Ethidium bromide

Sergio sergioal at
Tue Jul 17 02:50:05 EST 2001

"Michael L. Sullivan" wrote:

> >>
> >> The problem with this strategy is that your EtBr will migrate in the
> >> opposite direction of your DNA during electrophoresis. This will make
> >> that the band with a lower molecular weigth will be less visible.
> >> Soaking the gel in a 1ug/ml EtBr solution for 10 min eradicates that
> >> problem.
> >>
> >> LV
> >
> >We find also that adding EtBr directly to the running buffer as well as
> >the gel eliminates this problem. No soaking, destaining, or other annoying
> >step is necessary. Just add EtBr to the same concentration as in your gel.
> >Background is very minimal in our experience.
> >
> >J. Rinehart
> Most of the time I think the EtBr can be omitted from the running buffer
> since most people are so anxious to see their results gels seem to rarely
> get run more than half way.
> Even if a gel is run all the way without EtBr in the buffer, although the
> bands are much lighter, the background is extrememly low, so I've found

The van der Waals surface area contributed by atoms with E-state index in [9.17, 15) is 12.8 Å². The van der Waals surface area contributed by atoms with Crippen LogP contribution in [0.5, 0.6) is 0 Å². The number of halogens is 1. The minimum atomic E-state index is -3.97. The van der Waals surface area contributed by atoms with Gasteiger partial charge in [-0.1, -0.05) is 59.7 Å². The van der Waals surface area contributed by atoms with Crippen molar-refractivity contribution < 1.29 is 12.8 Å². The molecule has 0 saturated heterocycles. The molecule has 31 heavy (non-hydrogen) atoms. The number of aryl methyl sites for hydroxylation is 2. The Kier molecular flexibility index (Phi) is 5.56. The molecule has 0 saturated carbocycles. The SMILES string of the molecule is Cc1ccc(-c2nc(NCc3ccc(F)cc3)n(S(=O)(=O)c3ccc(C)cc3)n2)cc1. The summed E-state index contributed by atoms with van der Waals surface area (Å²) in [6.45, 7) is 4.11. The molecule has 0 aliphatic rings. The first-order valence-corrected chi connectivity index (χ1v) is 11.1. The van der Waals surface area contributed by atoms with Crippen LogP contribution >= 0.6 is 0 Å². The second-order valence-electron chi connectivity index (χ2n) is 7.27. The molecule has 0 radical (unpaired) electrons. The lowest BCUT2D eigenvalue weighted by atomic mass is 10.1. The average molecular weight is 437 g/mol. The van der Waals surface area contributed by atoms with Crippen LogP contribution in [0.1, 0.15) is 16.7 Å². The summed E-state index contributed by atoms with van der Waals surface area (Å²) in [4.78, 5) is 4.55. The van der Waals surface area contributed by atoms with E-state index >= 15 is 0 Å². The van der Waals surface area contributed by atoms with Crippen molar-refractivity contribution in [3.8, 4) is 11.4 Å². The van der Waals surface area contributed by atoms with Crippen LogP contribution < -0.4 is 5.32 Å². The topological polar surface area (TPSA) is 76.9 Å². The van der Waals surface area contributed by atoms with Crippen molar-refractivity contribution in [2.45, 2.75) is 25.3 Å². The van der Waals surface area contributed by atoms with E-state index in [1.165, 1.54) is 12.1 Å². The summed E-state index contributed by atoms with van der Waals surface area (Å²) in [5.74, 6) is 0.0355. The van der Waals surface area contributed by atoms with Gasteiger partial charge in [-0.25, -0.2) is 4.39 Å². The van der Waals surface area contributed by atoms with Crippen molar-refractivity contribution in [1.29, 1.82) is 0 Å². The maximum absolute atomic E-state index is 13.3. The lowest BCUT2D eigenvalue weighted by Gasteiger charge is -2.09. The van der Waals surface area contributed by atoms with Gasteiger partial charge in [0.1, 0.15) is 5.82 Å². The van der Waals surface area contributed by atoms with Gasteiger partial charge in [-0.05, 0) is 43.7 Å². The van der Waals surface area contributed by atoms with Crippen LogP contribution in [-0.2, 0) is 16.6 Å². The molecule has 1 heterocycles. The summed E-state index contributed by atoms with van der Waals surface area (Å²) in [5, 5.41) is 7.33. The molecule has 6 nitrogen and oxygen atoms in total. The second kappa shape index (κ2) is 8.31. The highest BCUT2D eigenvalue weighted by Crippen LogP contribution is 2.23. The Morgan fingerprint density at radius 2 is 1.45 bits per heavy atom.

> that it's still easy to detect bands.

Besides the sensitivity, i don't like to have all the electrophoresis tanks full
of EtBr. I was a fervent supporter of EtBr into the gels until i checked the
surrounding area, the power pack and pippetes the for EtBr contamination....
scary results. I don't like the looking of the pre-stained gels either, since
the EtBr runs towards the cathode the upper (or lower, depending how you look at
the gel) part of the gel has a high background and the opposite part is almost
destained. On the other hand, staining and destaining don't take (usually) more
than 10 minutes. For urgent gels we still keep a contaminated electrophoresis
tank in a special area of the lab.


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